I recently got an offer for a pre approved Home Depot card with a $4,000.00 limit.
I decided to accept and got the card, only to realize that my interest rate is in the mid 20's.
I'll never use the card. I will keep the account open because there is no annual fee and the 4,000 dollar open credit line will boost my credit rating.
But I have absolutely no desire to pay 20 something percent interest on a credit card. Instead, I'll use a Visa or Master Card with a much lower rate.

But if they had sent me a card with a reasonable interest rate, I can think of lots of things I might want from home depot that I might be willing to pay reasonable interest for.

10% is too low for a cap.
But a cap in general could be a really good idea. I would simply start out by stopping the loan shark type rates and capping it at 21 or so.

*Disclaimer - I am not a banker, an accountant, or an economist. It is very possible that I missed a big point and I know that I could be wrong.
 

Fisher

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Sorry, could you parse that for me please?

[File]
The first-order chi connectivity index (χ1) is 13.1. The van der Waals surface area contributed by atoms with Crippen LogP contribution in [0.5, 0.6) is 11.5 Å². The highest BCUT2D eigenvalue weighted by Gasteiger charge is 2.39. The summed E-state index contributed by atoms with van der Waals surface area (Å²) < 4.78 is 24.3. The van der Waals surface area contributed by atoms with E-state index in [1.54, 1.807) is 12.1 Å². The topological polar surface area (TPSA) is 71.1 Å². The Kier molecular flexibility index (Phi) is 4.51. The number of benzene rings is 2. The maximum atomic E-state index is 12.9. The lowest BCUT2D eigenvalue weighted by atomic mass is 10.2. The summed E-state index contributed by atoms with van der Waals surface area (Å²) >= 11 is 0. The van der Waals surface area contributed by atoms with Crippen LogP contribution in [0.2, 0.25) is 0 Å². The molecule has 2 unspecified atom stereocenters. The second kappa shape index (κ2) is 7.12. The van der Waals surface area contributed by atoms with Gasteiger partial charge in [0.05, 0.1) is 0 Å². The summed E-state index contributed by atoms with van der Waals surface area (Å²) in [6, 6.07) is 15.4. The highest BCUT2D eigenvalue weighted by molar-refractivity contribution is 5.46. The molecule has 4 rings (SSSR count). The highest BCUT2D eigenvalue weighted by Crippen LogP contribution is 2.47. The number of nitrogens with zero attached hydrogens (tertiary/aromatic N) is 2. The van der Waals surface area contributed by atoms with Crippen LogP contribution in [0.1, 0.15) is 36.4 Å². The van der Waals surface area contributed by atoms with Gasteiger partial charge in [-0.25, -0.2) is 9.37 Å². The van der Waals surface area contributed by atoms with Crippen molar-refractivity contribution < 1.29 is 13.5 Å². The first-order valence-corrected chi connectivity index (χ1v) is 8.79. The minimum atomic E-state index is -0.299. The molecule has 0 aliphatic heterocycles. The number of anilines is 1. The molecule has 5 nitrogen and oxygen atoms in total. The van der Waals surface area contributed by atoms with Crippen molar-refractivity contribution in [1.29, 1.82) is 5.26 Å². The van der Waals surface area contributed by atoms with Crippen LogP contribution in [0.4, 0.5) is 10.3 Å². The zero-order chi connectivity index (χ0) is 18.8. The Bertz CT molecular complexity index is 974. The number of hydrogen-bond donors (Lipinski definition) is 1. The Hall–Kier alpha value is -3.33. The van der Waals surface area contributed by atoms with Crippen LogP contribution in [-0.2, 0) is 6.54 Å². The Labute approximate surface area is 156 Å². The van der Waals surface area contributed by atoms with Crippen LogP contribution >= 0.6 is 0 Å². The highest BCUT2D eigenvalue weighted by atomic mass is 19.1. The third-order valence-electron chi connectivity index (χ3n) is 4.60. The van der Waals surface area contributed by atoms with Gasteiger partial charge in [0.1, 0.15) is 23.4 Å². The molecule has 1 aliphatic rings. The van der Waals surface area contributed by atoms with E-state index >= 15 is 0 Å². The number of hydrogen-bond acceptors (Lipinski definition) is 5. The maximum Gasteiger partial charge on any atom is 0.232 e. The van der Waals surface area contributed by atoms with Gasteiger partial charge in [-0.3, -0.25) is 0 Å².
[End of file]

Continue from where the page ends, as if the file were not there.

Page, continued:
I was under the impression the OP was asking if limiting the amount of interest charged on either a personal loan or credit (including credit cards) at 10% would benefit the economy. Probably under the assumption that having to pay back less interest would allow repayment of loans and debts sooner, thus leading to more spending via credit card and quicker returns on loan amounts.

I don't understand the "people who pay more would get the rates" but "people who already have high rates would get no credit" etc., etc.

IMO personal deficit spending (i.e. use of credit cards) is a major problem as people have come to depend on this to stretch their buying power beyond their earning power only to find themselves in perpetual debt.